Sun, May 23, 2004 - Page 5 News List

The mythic family that is always there for India

AP , NEW DELHI

Power, tragedy and celebrity collide with the mundane at the former home of Indira Gandhi, a colonial-era bungalow with a manicured lawn where buses disgorge thousands of tourists every day.

They admire the late prime minister's Scrabble set and peer into her son Rajiv's toolbox. Their children pose for photos in front of Rajiv's clothing, charred by the bombing that killed him in 1991.

The last stop on the tour: The walkway where Indira was assassinated in 1984 by her own bodyguards, and where her blood spatters are preserved under glass. To the family's millions of fans, it marks the martyrdom of yet another Gandhi who died for India's downtrodden.

After more than 100 years in the spotlight, the Nehru-Gandhi clan is more than a political dynasty. The Gandhis are India's Kennedys -- a circus and a soap opera, a stable of power-brokers, a deeply private family living almost completely in public.

Earlier this month, after a stunning election upset, Rajiv's Italian-born widow Sonia Gandhi sparked a frenzy when she declined to become India's first foreign-born prime minister and the fourth in the dynasty to lead the nation.

Thousands converged on Sonia's heavily guarded New Delhi compound, demanding she take the job.

A former member of Parliament put a gun to his head, threatening to kill himself live on TV if she didn't change her mind. Some young men sat under a banner pledging to Fast Unto Death."

When Manmohan Singh, the distinguished 71-year-old economist she hand-picked to be prime minister stopped by, the mob attacked his car with its fists.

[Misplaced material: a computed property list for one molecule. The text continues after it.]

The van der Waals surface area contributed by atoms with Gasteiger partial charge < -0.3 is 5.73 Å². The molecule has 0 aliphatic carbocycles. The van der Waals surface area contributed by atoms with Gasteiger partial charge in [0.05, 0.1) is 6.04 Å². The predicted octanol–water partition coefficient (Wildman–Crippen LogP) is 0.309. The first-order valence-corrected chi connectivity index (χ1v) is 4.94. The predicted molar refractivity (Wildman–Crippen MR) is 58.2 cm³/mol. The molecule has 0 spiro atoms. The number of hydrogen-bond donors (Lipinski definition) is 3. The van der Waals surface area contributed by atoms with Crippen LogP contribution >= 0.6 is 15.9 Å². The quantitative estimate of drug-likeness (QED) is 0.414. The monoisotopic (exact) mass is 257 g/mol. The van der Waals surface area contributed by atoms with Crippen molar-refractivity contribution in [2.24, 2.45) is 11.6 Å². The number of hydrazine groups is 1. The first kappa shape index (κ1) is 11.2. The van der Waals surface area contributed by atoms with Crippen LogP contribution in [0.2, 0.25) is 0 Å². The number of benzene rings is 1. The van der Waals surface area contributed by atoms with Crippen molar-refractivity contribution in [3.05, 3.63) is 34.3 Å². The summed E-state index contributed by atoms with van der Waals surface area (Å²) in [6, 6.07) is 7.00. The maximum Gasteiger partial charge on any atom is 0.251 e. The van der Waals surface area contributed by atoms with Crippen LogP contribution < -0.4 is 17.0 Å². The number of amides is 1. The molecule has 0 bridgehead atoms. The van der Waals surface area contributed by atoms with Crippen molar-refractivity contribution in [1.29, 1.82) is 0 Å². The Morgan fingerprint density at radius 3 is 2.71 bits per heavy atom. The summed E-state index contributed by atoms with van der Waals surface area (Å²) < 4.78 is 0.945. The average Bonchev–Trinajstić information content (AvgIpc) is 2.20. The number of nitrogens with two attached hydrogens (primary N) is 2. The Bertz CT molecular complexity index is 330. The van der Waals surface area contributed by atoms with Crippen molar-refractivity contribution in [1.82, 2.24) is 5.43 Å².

"The people are so crazy, they are so in love with her personality said Mahavir Singh, a lawyer watching the melee. "They can think of nothing else."

Cult-like displays of reverence are not unusual in India, which prizes melodrama from the coy swaying of actresses in Bollywood musicals to the way supporters lavish politicians with fatuous praise.

It can reach deadly extremes.

When popular actor Amitabh Bachchan fell ill in 1982, two fans committed suicide, hoping to trade their deaths for his life. In 2001, when actor-turned-politician M.G. Ramachandran died, dozens of people killed themselves in grief.

"We're very passionate and very emotional," said Abhilasha Kumari, a sociologist at the Indian Institute of Mass Communications, searching for an explanation for such excesses.

The love of theatricality is partially rooted in Hinduism's thousands of gods and elaborate rituals, as well as cultural laws requiring children to revere their parents.

All that comes together with the Gandhis -- right now, with Sonia, as well as her son Rahul, newly elected to Parliament.

While historians debate how much good the Gandhis have actually done, their supporters see them, Kumari said, as "the mythic family that is always there for India."

The aura has been magnified by tragedy: the assassination of Indira, the 1980 plane crash death of her powerful, thuggish son Sanjay, the assassination of Rajiv.

It was further magnified by Sonia, a woman desperate to guard her family's privacy who finally took up the family's mantle.

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